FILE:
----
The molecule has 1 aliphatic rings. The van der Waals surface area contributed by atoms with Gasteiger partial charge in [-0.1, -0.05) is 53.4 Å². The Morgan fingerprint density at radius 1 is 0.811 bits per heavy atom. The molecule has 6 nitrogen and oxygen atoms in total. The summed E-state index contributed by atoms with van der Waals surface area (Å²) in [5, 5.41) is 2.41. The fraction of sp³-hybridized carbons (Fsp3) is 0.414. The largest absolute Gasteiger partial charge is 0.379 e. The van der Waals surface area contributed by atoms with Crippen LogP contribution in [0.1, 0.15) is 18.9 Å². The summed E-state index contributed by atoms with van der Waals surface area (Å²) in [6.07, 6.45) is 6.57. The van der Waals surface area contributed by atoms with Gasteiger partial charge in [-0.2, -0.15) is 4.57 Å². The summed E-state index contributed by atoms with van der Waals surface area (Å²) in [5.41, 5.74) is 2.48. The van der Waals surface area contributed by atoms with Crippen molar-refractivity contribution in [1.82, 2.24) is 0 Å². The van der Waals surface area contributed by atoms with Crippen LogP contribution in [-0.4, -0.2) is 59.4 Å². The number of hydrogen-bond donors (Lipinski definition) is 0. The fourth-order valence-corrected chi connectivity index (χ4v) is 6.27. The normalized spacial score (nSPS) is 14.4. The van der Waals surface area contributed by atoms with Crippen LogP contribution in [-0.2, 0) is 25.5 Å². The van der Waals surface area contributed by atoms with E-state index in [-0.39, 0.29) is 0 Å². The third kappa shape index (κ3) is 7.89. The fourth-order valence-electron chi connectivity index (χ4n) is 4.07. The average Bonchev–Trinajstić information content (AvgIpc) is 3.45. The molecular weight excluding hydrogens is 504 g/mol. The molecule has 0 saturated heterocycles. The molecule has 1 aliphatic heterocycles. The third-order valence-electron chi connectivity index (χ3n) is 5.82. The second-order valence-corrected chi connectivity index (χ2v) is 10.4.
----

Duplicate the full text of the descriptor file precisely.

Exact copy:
The molecule has 1 aliphatic rings. The van der Waals surface area contributed by atoms with Gasteiger partial charge in [-0.1, -0.05) is 53.4 Å². The Morgan fingerprint density at radius 1 is 0.811 bits per heavy atom. The molecule has 6 nitrogen and oxygen atoms in total. The summed E-state index contributed by atoms with van der Waals surface area (Å²) in [5, 5.41) is 2.41. The fraction of sp³-hybridized carbons (Fsp3) is 0.414. The largest absolute Gasteiger partial charge is 0.379 e. The van der Waals surface area contributed by atoms with Crippen LogP contribution in [0.1, 0.15) is 18.9 Å². The summed E-state index contributed by atoms with van der Waals surface area (Å²) in [6.07, 6.45) is 6.57. The van der Waals surface area contributed by atoms with Gasteiger partial charge in [-0.2, -0.15) is 4.57 Å². The summed E-state index contributed by atoms with van der Waals surface area (Å²) in [5.41, 5.74) is 2.48. The van der Waals surface area contributed by atoms with Crippen molar-refractivity contribution in [1.82, 2.24) is 0 Å². The van der Waals surface area contributed by atoms with Crippen LogP contribution in [-0.4, -0.2) is 59.4 Å². The number of hydrogen-bond donors (Lipinski definition) is 0. The fourth-order valence-corrected chi connectivity index (χ4v) is 6.27. The normalized spacial score (nSPS) is 14.4. The van der Waals surface area contributed by atoms with Crippen LogP contribution in [-0.2, 0) is 25.5 Å². The van der Waals surface area contributed by atoms with E-state index in [-0.39, 0.29) is 0 Å². The third kappa shape index (κ3) is 7.89. The fourth-order valence-electron chi connectivity index (χ4n) is 4.07. The average Bonchev–Trinajstić information content (AvgIpc) is 3.45. The molecular weight excluding hydrogens is 504 g/mol. The molecule has 0 saturated heterocycles. The molecule has 1 aliphatic heterocycles. The third-order valence-electron chi connectivity index (χ3n) is 5.82. The second-order valence-corrected chi connectivity index (χ2v) is 10.4.